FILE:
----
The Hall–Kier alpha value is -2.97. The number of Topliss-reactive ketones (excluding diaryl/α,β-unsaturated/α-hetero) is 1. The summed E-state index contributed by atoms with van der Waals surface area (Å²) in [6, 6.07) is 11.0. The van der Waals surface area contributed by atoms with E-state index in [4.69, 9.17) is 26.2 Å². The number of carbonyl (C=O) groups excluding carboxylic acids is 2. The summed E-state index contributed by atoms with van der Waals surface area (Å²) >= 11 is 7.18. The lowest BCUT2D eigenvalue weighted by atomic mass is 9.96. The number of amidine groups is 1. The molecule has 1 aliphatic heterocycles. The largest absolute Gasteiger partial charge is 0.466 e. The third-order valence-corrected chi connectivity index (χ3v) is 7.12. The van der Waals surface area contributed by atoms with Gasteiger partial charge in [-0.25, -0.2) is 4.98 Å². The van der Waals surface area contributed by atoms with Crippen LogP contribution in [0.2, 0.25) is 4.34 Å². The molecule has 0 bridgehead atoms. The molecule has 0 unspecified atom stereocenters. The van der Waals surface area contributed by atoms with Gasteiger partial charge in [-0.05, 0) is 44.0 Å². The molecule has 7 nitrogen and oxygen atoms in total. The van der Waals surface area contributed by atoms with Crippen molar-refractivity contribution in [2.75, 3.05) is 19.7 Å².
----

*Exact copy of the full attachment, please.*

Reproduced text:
The Hall–Kier alpha value is -2.97. The number of Topliss-reactive ketones (excluding diaryl/α,β-unsaturated/α-hetero) is 1. The summed E-state index contributed by atoms with van der Waals surface area (Å²) in [6, 6.07) is 11.0. The van der Waals surface area contributed by atoms with E-state index in [4.69, 9.17) is 26.2 Å². The number of carbonyl (C=O) groups excluding carboxylic acids is 2. The summed E-state index contributed by atoms with van der Waals surface area (Å²) >= 11 is 7.18. The lowest BCUT2D eigenvalue weighted by atomic mass is 9.96. The number of amidine groups is 1. The molecule has 1 aliphatic heterocycles. The largest absolute Gasteiger partial charge is 0.466 e. The third-order valence-corrected chi connectivity index (χ3v) is 7.12. The van der Waals surface area contributed by atoms with Gasteiger partial charge in [-0.25, -0.2) is 4.98 Å². The van der Waals surface area contributed by atoms with Crippen LogP contribution in [0.2, 0.25) is 4.34 Å². The molecule has 0 bridgehead atoms. The molecule has 0 unspecified atom stereocenters. The van der Waals surface area contributed by atoms with Gasteiger partial charge in [-0.05, 0) is 44.0 Å². The molecule has 7 nitrogen and oxygen atoms in total. The van der Waals surface area contributed by atoms with Crippen molar-refractivity contribution in [2.75, 3.05) is 19.7 Å².